“WANNA QUIT FUCKING LIFE I’M TIRED.”
A teenage girl jumped to her death from a three-story building after conducting an Instagram poll asking whether she should kill herself.
According to local police, the 16-year-old was found dead at the foot of the building in the city of Kuching, Malaysia. The girl, who has not been named, ran a poll on Instagram with the question: “Really Important, Help Me Choose D/L.”
Police believe “D/L” meant “Death/Life.”
Some 69 percent of the girl’s followers chose the “D” option, according to police.
“We are conducting a post-mortem to determine whether there were other factors in her death,” District Police Chief Aidil Bolhassan said, adding that the teen had a history of depression.
Bolhassan said the girl also posted a disturbing message to Facebook before her death: “WANNA QUIT FUCKING LIFE I’M TIRED,”
The teen’s depression may have been related to her stepfather leaving to marry a Vietnamese woman and rarely returning home, the Daily Mail reported.
While the girl’s body was taken for autopsy, officials said they were not viewing her death as suspicious.
Instagram reviewed her account and found that 88 percent of the teen’s followers had chosen the “L” option, but said that could be due to an influx of votes following news of the girl’s death.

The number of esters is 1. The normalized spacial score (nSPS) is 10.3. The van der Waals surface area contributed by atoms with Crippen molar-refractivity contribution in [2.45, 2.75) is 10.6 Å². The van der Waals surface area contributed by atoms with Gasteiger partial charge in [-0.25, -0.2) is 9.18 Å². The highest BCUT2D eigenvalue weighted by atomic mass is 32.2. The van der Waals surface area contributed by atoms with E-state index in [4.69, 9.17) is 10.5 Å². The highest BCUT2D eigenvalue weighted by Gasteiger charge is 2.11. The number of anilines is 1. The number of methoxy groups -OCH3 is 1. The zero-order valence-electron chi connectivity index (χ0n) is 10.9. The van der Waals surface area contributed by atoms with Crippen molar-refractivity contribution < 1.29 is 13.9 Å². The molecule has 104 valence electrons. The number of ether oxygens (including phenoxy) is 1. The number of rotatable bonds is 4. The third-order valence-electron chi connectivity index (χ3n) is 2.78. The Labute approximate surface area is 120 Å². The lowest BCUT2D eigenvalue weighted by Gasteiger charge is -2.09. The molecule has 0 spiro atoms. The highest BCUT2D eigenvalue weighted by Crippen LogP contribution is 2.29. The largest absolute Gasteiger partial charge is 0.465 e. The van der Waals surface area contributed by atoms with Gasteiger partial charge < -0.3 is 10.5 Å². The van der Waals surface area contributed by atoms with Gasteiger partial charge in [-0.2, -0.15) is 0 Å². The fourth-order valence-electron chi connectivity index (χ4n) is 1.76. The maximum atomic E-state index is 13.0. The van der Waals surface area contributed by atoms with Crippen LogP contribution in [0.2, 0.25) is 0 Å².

Malaysian lawmakers have called for a wider investigation into the incident.
“Would the girl still be alive today if the majority of netizens on her Instagram account discouraged her from taking her own life?” asked Ramkarpal Singh, a member of the Malaysian parliament.
“Would she have heeded the advice of netizens to seek professional help had they done so?”
Youth and Sports Minister Syed Saddiq Syed Abdul Rahman added that citizens have a responsibility to report such cases to emergency services.
“As part of our own efforts, we urge everyone to use our reporting tools and to contact emergency services if they see any behavior that puts people’s safety at risk,” Rahman said.
Malaysian law makes abetting the suicide of a minor a criminal offense, punishable by up to 20 years in prison.
In the United States and elsewhere, many commentators have bemoaned the influence of social media platforms. Some have argued that weakening community bonds have led people to look for fulfillment on services such as Facebook, Instagram and Twitter instead of real-life relationships.
Writing for The Atlantic in 2017, Jean M. Twenge outlined the troubling aspects of modern-day teenagers’ relationship to technology, which she encountered in her work as a psychologist.
”Have Smartphones Destroyed a Generation?” Twenge queried in the headline. In the piece, she leaned toward “yes.”